One reality check on these thresholds comes from considering the average separation between individuals in a normally distributed population. It turns out to be 1.13 standard deviations, which is a standardized difference of 1.13. So we have to ask: is it reasonable that the average difference between individuals in a population should be on the threshold between moderate and large? I think so, and I therefore think that Cohen's 0.5 and 0.8 are too low to define the thresholds for moderate and large effects.

Relative Frequencies
To work out a scale for comparing frequencies, we have to code not only the grouping variable, but also the dependent variable. See the example on the right, in which a cluster of points represents the frequencies for each level of the independent and dependent variables. Once again the values of 0 and 1 for the variables don't matter, but if we represent the frequencies as percents in each group, we get something really nice. For the example shown, heart disease was 75% in the smoking group and 30% in the non-smoking group. The difference in frequencies (75 - 30 = 45%) divided by 100 is 0.45, which turns out to be the correlation between our two newly coded variables. This result--the correlation times 100 equals the difference in percent frequencies--is true for all frequencies. The threshold correlations of 0.1, 0.3, and 0.5 therefore convert to thresholds of 10, 30 and 50 for differences in percent frequencies between the occurrence of something in two groups.

Now, are you happy with the notion that a difference of 10% in the frequency of something between two groups is indeed small? For example, if you made sedentary people active and thereby reduced the incidence of heart disease from 55% to 45% in some age group, would that be a small gain? At first glance you'd think this gain might be better described as moderate. Perhaps the way to view it is that the 10% in question is only one tenth of the entire group. On an absolute population basis, we may be talking about a lot of people, but it's still only one in 10. The threshold between moderate and large represents something that affects half the group, which seems OK. The boundary between small and moderate (three people in 10) is also acceptable.

Frequency differences do not convert simply into relative risks, because the values of this statistic depend on the frequencies in each group. For example, the threshold frequency difference of 10% for the smallest worthwhile effect represents a relative risk of 55/45 or 1.22 if the frequencies are 55% and 45%, but the relative risk is 11 if the frequencies are 11% and 1%. The odds ratio is even more sensitive to the absolute frequencies in each group. The smallest values for the relative risk and odds ratio occur when the frequencies in the two groups are symmetrically disposed about 50% (55-45, 60-40, 65-35 and so on).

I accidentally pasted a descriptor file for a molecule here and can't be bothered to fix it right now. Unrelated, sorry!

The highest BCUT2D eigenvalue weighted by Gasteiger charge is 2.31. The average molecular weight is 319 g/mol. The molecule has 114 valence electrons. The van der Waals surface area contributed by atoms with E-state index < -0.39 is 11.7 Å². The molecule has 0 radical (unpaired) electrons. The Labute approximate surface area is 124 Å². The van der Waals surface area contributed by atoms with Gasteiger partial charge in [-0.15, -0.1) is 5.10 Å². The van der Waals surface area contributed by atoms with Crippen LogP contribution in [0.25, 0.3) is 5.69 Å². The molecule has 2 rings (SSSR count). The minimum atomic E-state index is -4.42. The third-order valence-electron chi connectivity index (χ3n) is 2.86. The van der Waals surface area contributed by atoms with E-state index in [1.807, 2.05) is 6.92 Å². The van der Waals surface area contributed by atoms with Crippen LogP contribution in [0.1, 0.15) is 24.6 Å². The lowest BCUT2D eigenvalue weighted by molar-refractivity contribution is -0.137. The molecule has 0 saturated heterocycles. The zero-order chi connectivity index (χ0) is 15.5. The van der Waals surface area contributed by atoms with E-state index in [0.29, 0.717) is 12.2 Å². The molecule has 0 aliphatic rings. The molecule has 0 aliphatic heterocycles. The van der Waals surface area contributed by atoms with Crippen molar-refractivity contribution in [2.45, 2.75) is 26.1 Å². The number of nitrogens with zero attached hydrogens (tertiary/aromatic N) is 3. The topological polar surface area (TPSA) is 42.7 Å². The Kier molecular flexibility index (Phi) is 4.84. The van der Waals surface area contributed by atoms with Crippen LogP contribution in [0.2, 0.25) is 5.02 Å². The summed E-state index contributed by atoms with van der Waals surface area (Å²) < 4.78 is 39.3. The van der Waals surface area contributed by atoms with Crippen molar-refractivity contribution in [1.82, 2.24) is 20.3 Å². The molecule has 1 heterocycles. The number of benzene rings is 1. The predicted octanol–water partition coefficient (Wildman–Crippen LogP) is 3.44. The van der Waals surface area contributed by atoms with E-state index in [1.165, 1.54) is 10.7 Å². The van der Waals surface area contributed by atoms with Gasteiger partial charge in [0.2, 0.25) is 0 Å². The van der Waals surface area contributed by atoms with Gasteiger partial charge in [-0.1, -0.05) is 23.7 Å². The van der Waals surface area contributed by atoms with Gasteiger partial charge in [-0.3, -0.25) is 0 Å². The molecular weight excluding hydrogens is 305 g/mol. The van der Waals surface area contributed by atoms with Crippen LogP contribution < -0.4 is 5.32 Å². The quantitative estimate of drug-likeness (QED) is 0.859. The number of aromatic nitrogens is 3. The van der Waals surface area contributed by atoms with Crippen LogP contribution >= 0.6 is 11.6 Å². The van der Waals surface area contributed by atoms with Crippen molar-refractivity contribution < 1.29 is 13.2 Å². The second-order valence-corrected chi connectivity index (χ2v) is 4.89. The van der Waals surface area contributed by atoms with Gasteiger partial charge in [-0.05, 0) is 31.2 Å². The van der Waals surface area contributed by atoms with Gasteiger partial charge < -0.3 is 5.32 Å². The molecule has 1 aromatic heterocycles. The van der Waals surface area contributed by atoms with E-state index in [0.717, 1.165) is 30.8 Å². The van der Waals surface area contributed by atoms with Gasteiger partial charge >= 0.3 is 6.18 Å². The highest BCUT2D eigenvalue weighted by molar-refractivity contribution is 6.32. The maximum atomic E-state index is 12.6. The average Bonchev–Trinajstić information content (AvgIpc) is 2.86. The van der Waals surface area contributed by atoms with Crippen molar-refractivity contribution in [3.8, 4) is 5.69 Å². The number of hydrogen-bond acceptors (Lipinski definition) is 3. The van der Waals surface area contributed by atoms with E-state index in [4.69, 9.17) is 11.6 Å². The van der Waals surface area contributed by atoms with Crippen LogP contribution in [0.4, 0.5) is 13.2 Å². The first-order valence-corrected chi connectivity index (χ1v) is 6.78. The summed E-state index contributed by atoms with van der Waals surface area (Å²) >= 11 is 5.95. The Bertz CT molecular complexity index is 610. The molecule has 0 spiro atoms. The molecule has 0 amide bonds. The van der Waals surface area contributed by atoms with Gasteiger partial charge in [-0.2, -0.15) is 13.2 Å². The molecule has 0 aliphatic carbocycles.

The Complete Scale
It seems to me that the vista of large effects is left unexplored by Cohen's scale. Surely more than just large can be applied to the correlations that lie between 0.5 and 1? What's missing from the picture is a rationale for breaking up this big half of the scale with a couple more levels. Here's the way I do it:
















Diff. in means








Freq. diff.








Rel. risk








Odds ratio








I've adopted a Likert-scale approach by using very for the level above large, and I've assigned it to a correlation of 0.7 to keep the scale linear for correlations and frequency differences. A level of magnitude above very large is warranted for correlations, because a value of 0.9 is a kind of threshold for validity when the associated straight line is used to rank individuals, and reliability needs to be greater than 0.9 to be most useful for reducing sample sizes in longitudinal studies. I've opted for nearly perfect to describe these correlations. Values for the other effect statistics were calculated as before, and the values for the relative risk and odds ratio are the minimum values for these statistics.

To finish, here is a graphical representation of the scale...

...and a table of synonyms for the descriptors (for simplicity, only for the correlation coefficient). Use of these synonyms shouldn't lead to any confusion about the magnitude of the effect:




trivial, very small, insubstantial, tiny, practically zero


small, low, minor


moderate, medium


large, high, major


very large, very high, huge


nearly, practically, or almost: perfect, distinct, infinite

SAS programs that generated the results on this page are attached.
Other Effect Statistics
Cohen devised several other effect statistics and discussed their magnitudes, but I have not seen these statistics in publications. He also considered whether, for example, variance explained (the correlation squared) might be a more suitable scale to represent magnitude of linearity, especially when you take into account the useful additive property of variance explained in such things as stepwise regression. He rejected it, though, because a correlation of 0.1 corresponds to a variance explained of only 1%, which he thought did not convey adequately the magnitude of such a correlation. I agree.

The so-called common-language effect statistic (McGraw & Wong, 1992) or probability of superiority represents a more recent attempt on the summit of a universal scale of magnitudes. This statistic is easiest to understand when you compare two groups whose means differ. The probability of superiority is the probability that someone drawn at random from one group will have a higher value than someone drawn from the other group. The problem here is that no difference between the means implies a value of 50% or 0.5 (equal chance that the person will have a higher or lower value). A value of 50% for no difference doesn't feel right.

The next page starts a new topic, dimension reduction.

Cohen, J. (1988). Statistical power analysis for the behavioral sciences (2nd ed.). New Jersey: Lawrence Erlbaum.

McGraw, K. O., & Wong, S. P. (1992). A common language effect-size statistic. Psychological Bulletin, 111, 361-365.

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Last updated 7 August 06